Analysis of variance using a repeated measure design was performed for the various measurements to assess the difference between the different regions and treatments examined for hemodynamic, blood gases, CBF, O2 extraction, and O2 consumption values. Post hoc testing of multiple comparisons was performed using Tukey’s procedure. The coefficient of variation of venous oxygen saturations (SvO2) was used to compare changes in heterogeneity. The coefficient of variation was calculated as 100×SD/mean. A χ2 test was used to assess differences in the distribution of SvO2 and differences in the number of low O2 saturated veins between groups. A value of P<0.05 was considered as statistically significant. All values are expressed as mean±SEM.
Hemodynamic and blood gas parameters in the ischemic (1 hour MCA occlusion) and (1 hour MCA occlusion+2 hours reperfusion) reperfusion groups of rats were within the normal ranges for anesthetized rats (Table). There were no statistically significant differences in arterial blood pressures between groups. Heart rates were also similar between the 2 groups of rats. Arterial blood gases and pH were controlled and also were not significantly different between the 2 experimental groups.
CBF in the ischemic cortex was significantly reduced compared with the contralateral cortex in the ischemic group Figure 1. The decrement was to 54% of the value found in the contralateral cortex. In the reperfusion group, flow in the ischemic region returned toward the value in the contralateral cortex. The difference in flow between the ischemic and contralateral cortical regions was not statistically significant in the reperfusion group. Blood flow in the ischemic region was significantly higher in the reperfused group compared with the ischemic group.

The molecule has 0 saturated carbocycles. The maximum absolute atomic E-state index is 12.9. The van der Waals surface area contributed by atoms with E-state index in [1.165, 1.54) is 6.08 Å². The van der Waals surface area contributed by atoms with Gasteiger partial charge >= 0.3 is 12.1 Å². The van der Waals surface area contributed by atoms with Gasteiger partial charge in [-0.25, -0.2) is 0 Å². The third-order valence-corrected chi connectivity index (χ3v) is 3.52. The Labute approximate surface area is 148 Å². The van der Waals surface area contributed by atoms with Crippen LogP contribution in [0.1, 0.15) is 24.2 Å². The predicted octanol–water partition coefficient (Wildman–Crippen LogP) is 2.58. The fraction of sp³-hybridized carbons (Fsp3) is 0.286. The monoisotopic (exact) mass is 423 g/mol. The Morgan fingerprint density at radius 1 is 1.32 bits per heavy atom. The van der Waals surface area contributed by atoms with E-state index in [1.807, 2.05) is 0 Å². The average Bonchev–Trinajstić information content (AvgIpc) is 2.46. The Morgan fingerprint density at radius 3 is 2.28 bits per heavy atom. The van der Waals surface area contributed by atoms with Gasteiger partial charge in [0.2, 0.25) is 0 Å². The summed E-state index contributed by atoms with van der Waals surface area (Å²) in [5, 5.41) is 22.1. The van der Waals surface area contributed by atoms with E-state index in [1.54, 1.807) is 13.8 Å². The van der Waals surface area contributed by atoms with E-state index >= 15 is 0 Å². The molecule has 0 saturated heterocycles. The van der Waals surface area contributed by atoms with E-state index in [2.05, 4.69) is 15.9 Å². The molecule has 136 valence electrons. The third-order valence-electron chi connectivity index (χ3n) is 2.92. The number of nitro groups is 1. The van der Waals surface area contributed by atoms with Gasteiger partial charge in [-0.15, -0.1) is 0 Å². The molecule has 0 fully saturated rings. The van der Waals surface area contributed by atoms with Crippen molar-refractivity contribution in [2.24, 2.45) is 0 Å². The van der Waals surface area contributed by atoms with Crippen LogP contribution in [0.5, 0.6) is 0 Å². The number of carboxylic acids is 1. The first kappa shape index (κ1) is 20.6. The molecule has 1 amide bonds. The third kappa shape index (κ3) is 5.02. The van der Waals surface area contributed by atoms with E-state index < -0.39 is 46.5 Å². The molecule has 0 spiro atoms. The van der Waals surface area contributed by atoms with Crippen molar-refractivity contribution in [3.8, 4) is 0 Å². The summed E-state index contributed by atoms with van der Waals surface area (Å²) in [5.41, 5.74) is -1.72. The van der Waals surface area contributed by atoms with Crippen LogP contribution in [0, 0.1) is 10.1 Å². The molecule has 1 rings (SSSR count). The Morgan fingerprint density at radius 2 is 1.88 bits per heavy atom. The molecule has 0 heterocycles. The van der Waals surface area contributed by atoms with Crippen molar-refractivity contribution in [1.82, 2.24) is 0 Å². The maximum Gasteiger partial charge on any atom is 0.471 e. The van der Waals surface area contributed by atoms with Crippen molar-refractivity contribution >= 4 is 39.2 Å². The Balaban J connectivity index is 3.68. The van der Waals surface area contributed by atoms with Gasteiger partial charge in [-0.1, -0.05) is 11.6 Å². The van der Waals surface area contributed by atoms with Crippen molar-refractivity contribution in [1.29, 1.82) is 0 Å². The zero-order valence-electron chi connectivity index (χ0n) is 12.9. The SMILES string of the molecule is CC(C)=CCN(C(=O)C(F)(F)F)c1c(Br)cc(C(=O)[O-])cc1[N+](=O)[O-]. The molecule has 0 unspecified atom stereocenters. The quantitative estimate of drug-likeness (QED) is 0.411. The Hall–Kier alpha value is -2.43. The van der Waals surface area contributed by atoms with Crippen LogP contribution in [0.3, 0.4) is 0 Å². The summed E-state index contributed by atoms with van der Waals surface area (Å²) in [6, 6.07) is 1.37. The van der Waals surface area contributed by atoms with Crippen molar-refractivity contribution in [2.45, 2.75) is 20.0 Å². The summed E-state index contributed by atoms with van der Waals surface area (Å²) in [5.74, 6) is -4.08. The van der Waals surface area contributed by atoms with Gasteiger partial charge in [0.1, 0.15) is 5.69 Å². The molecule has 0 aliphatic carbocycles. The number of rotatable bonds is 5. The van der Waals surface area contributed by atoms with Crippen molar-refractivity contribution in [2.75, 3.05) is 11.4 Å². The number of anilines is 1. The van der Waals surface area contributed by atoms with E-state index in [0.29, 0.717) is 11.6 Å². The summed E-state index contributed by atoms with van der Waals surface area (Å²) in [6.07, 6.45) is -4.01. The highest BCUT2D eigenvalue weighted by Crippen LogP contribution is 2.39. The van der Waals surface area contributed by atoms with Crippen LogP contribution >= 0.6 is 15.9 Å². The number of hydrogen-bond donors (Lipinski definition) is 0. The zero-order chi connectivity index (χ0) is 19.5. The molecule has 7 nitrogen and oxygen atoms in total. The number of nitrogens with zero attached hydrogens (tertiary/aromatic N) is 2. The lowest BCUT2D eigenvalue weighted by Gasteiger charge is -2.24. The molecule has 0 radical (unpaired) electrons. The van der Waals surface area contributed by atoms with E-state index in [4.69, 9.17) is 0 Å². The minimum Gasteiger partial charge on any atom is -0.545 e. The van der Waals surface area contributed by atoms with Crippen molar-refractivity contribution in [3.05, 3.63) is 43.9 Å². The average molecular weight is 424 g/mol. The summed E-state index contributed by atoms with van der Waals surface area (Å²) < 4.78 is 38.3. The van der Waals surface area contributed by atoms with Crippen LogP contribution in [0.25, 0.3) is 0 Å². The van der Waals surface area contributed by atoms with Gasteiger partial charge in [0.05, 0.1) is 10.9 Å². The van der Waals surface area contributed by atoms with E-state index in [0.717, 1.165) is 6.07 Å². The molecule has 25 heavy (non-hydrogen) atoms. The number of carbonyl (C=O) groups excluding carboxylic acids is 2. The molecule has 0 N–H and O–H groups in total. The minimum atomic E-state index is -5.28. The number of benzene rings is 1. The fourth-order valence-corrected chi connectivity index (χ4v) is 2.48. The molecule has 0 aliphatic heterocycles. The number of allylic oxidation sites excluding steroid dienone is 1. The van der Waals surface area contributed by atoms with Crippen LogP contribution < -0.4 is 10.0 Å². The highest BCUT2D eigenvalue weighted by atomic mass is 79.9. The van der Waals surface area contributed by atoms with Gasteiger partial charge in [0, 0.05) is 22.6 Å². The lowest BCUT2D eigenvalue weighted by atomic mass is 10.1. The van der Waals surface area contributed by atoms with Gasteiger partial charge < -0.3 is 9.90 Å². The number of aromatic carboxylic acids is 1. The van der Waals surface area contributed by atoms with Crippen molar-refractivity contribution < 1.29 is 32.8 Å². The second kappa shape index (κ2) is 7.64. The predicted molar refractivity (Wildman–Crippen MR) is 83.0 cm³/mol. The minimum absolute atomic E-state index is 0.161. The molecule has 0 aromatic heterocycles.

The oxygen extraction of the ischemic cortex was significantly elevated (+15%) compared with the contralateral cortex in the ischemic group Figure 2. Similarly, the oxygen extraction was also significantly elevated in the reperfusion group in the ischemic-reperfused region (+21%) compared with the contralateral cortex. There were no differences in O2 extraction in either the ischemic or contralateral cortex in comparison between the control and the reperfusion groups Figure 2.
Arterial O2 saturations were similar in all regions and groups (Table II in the online-only Data Supplement). However, venous O2 saturation was significantly lower in the ischemic or ischemic-reperfused regions compared with the contralateral cortex in both the ischemic and reperfused groups. The distribution of small vein (20–60 μm diameter) O2 saturations was heterogeneous in all of these cortical regions Figure 3. There was a shift to lower values in the ischemic and ischemic-reperfused cortex compared with the contralateral cortex. The O2 saturation distribution was more heterogeneous in the reperfusion group. The number of vessels with O2 saturations <50% was significantly greater in the ischemic and ischemic-reperfused cortex compared with the contralateral cortex. In addition, the coefficient of variation (=100×SD/mean) increased (10.5 versus 5.5) in the ischemic compared with contralateral cortex in the ischemic group. The coefficient of variation increased further in the ischemic-reperfused region of the reperfusion group (17.3). Examples of some of these small cerebral veins are shown in Figure 4.